WASHINGTON – Active-duty members of the military and veterans who have served in Iraq and Afghanistan face unique challenges in addition to the normal pressures of being a soldier,some psychiatric experts say.
The shooting at Fort Hood last week that left 13 dead raises questions about how military psychiatrists and therapists deal with the daily stresses and emotional issues of their jobs as they counsel others about the horrors of war.
The alleged Fort Hood gunman,Maj. Nidal Hasan,is a military psychiatrist who was reportedly distraught about an imminent deployment and other possible issues.
“I think a lot of times you want to make sure that people have a level of self-awareness of what impact their work has on their psychological well-being,” said Dr. Mary Helen Davis,a psychiatrist at the Kentucky Physicians Health Foundation. She has treated post- traumatic stress disorder and other behavioral disorders.
A 2008 study by the Rand Corporation found that nearly 20 percent of service members who have returned from Iraq and Afghanistan,or 300,000 people,suffer symptoms of PTSD or major depression.
According to official Army figures,308 military psychiatrists serve 1.4 million active-duty members. On average,200 behavioral-health personnel – including psychiatrists and other mental-health counselors – are deployed in Iraq and about 30 in Afghanistan.
Dr. Nancy Sherman,a military ethicist at Georgetown University,said the military and mental health care systems in general are “very stressed.”
“We are a military fighting two wars at once with a non-drafted army,” she said.
Sherman said there has been a shortage of military doctors throughout the wars in Iraq and Afghanistan and likely a scarcity of military psychiatrists and therapists.
Active-duty service members are often deployed for several tours in Iraq and Afghanistan,sometimes with a quick turnover,Davis said.
From 2001 to 2007,some service members were redeployed less than a year after their previous tours,according to an Army spokesman. In 2007,the Department of Defense enacted a policy that prohibited redeployments after less than a year without authorization.
Another stress factor for service members is that many of them are young and have significant others,marriages or young families.
“There's a lot of stress and trauma that soldiers carry with their families,” Sherman said.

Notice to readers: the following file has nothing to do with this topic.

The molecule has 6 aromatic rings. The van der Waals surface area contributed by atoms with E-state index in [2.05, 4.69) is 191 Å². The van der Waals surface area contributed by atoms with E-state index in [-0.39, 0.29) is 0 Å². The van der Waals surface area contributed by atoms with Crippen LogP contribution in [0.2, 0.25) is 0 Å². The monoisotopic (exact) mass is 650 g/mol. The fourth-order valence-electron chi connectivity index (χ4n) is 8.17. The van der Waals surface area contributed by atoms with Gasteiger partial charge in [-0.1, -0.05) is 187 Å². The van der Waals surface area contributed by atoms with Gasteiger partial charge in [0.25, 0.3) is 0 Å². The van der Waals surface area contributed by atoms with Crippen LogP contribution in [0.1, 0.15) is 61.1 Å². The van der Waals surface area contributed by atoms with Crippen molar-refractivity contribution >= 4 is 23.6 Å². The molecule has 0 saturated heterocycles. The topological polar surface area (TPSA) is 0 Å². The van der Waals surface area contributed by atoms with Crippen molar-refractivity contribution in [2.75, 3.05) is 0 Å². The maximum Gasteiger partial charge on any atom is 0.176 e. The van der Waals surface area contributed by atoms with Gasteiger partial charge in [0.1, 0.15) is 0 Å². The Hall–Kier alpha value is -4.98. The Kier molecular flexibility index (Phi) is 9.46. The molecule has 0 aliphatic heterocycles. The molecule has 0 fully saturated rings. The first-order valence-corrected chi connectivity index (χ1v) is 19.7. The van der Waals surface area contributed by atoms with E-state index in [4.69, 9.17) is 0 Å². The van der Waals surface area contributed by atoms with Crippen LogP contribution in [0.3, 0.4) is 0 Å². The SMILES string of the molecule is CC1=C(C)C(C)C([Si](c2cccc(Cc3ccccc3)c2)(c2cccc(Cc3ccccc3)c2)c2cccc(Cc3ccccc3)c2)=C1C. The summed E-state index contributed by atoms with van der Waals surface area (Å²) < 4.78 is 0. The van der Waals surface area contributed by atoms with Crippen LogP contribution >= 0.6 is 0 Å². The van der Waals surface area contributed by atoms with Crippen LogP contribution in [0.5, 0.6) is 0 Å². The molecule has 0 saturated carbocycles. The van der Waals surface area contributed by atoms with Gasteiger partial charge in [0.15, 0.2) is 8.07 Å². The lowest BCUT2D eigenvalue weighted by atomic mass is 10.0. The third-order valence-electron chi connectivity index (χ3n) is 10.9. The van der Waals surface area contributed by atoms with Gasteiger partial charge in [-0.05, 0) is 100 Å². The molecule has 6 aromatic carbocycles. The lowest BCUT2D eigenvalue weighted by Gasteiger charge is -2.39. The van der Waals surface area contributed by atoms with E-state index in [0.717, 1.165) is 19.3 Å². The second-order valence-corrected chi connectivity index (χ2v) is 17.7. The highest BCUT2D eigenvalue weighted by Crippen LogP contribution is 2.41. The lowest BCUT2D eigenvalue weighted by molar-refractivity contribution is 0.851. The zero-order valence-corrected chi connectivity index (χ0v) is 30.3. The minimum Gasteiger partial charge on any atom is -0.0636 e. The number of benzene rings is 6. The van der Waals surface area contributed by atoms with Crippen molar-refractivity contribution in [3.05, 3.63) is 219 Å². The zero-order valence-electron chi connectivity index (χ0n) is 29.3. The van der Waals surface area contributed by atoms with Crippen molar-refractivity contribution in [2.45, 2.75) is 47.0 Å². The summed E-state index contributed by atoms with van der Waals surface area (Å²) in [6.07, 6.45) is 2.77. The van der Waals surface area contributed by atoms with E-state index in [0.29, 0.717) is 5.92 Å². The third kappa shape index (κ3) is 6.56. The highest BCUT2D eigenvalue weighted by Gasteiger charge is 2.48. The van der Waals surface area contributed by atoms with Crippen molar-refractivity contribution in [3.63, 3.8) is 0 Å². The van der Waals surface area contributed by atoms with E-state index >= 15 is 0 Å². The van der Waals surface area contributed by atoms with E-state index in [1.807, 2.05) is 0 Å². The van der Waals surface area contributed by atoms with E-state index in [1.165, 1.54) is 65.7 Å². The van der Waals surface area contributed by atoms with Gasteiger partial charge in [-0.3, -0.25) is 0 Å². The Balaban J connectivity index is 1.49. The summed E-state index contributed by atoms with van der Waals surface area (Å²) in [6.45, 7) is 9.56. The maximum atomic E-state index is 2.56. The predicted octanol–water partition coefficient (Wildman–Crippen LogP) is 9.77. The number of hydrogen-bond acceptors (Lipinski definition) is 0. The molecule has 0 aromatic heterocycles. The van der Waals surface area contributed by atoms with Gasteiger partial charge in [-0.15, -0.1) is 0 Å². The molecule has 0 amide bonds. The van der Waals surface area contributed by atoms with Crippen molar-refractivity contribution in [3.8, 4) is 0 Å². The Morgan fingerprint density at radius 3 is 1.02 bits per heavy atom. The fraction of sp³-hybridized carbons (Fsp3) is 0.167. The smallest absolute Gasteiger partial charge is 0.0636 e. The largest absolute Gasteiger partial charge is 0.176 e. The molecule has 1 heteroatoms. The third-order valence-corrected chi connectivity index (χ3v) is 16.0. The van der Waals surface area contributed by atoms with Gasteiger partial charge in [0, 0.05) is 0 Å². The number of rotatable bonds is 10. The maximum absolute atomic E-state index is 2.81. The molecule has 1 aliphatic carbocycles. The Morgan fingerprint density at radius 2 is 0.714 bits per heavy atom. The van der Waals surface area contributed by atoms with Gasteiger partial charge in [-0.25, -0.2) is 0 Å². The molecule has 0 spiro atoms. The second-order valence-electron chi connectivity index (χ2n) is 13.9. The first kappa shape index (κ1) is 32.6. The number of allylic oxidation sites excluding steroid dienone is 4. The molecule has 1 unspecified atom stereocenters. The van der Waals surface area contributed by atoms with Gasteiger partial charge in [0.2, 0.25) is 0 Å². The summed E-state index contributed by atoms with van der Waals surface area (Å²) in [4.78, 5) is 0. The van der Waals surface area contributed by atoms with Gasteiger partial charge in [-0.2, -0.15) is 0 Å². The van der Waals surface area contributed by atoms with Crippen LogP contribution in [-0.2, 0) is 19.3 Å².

Sherman said military psychiatrists also act as family counselors as well as treating soldiers who have lost limbs,been disfigured,have trouble sleeping at night or feel stigmatized by their mental or behavioral problems.
Even though military psychiatrists are trained to counsel people with these issues,Davis said that doesn't mean they're immune to emotional,mental or behavioral problems themselves.
“They are still vulnerable to the same types of stresses that the general population is,” she said.
Davis and Sherman said military therapists can develop secondary trauma because of the volume of patients they treat.
Training for military psychiatrists and therapists varies,Sherman said,and some may not undergo psychoanalysis before becoming military psychiatrists.
“As is the case for all soldiers returning from deployment,military psychiatrists undergo several iterations of screening,” said Maria L. Tolleson,spokeswoman for the U.S. Army Medical Command and Office of the Surgeon General,in a statement.
All members of the military,including military psychiatrists,go through a health assessment at the time of deployment and another assessment three to six months after they return,when stress symptoms may surface.
“Like all other health-care providers,shortly after return from deployment military psychiatrists should sit down with their supervisors and discuss their experiences while deployed,indicate any challenges they are having,” Tolleson said.
Tolleson said the Army's Provider Resiliency Training program teaches health-care providers how to recover emotionally from stress related to their duties and home station environments. According to a fact sheet on behavioral health care released by the Army,several other programs are available for soldiers who have mental and behavioral health problems.
“There's probably room for improvement in both recognizing these disorders and providing treatment for them as well as improving access to that treatment,” Davis said.
She said the military has been better about developing programs in the past few years to help service members deal with behavioral problems but said many soldiers may go untreated or seek help from community or private mental health facilities outside the military.
Some service members fear having mental-health treatment in their records could hurt their careers. But civilian therapists may not be trained to treat the types of issues that arise from combat deployments.